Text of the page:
Ars Technica is proud to announce that we are making a change to our commenting system. Starting today, we will be disabling comments on all stories. This decision was made after careful consideration and after consulting with our readers and other media organizations. We believe that this change will improve the quality of our content and the conversation around it.We know that this decision will be controversial, and we want to explain why we believe it is the right one.
Ars Technica is a site that covers technology and the people who create it.
We are passionate about our topic and want to ensure that our coverage is the best it can be. We believe that comments on our stories add an important dimension to the conversation. However, we have found that comments on our stories can be disruptive, negative, and unproductive.We have seen a number of cases where comments have created a negative environment for our journalists and our readers. We have also seen cases where comments have gone beyond criticism and into personal attacks. We want our readers to be able to engage with us on our stories in a constructive way, and we believe that disabling comments will help us achieve that goal.We understand that this decision may be unpopular, but
1) Ars Technica Comments Disabled: Why We’re Making the Change
As many of you may have noticed, we have disabled comments on Ars Technica. This was not a decision that we made lightly, but we feel that it is in the best interest of the site and our community.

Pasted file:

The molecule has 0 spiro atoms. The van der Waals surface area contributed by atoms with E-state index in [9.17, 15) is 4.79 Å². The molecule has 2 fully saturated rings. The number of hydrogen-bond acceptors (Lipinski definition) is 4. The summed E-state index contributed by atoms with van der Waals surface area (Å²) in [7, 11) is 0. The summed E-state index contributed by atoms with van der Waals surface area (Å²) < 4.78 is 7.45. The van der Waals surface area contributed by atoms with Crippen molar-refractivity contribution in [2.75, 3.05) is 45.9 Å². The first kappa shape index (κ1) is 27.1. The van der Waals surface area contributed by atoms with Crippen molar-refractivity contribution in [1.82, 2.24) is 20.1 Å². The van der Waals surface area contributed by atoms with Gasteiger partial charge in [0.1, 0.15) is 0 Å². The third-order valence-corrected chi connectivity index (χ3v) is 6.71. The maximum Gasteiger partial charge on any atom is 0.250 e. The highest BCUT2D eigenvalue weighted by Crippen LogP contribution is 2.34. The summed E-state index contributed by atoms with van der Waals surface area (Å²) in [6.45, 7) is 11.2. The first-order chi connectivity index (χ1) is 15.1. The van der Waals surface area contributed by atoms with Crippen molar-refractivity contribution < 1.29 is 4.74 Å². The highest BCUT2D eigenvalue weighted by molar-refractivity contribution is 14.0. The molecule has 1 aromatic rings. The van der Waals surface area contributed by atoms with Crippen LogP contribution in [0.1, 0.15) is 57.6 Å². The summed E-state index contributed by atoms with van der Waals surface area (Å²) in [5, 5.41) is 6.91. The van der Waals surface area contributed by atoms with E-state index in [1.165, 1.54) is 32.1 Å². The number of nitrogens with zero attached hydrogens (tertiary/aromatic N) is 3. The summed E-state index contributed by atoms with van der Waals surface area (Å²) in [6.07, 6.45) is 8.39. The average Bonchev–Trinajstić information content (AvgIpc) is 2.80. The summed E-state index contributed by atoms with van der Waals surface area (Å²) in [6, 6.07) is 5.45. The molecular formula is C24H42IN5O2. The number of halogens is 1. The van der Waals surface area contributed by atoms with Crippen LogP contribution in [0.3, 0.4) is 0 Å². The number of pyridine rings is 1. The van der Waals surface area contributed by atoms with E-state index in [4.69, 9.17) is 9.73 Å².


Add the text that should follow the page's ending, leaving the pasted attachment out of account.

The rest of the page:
We have always been a site that relies heavily on reader interaction and feedback.
Whether it’s in the comments, on social media, or in person at events, we love hearing from you. The feedback helps us make Ars better—it’s how we learn what you like, what you don’t like, and where we can improve.
However, over the past few years, we’ve seen the tone of the comments on Ars change. They’ve become less constructive, more hostile, and more trollish. While we’ve tried various solutions to address this, none of them have been completely effective.
We want Ars to be a place where people can have civil,
Informative discussions about the things they’re passionate about. But the current state of the comments is preventing that from happening.
So, after much discussion, we’ve decided to disable comments on the site. We’re not ruling out the possibility of re-enabling them in the future, but for now, we want to focus on other ways to encourage reader interaction.
We’ll still be interacting with our community in all the other ways we always have.
You can reach us on social media, and we’ll be hosting more events and meetups around the country. We’re also working on some new projects that we hope will create even more opportunities for reader interaction.
We know this isn’t the news that some of you were hoping for, but we believe it’s the best decision for Ars Technica. We’re grateful for all of your feedback, and we hope you’ll continue to interact with us in all the other ways that you do.
2) The Importance of Feedback
As many of you have noticed, we have disabled comments on Ars Technica. This was not a decision that we made lightly, but ultimately we felt that it was in the best interest of the site and our community.
There are a few reasons why we decided to disable comments.
First and foremost, we want to create a more positive and constructive environment for discussion. Too often, comments devolve into personal attacks, name-calling, and other unproductive behavior. Secondly, we want to focus on creating original content, and we believe that the time and energy spent moderating comments would be better spent elsewhere.
We understand that this decision will not be popular with everyone, but we believe it is the right one for Ars Technica. We hope that you will continue to visit the site and participate in the discussion in other ways, such as our forums or social media. Thank you for your understanding.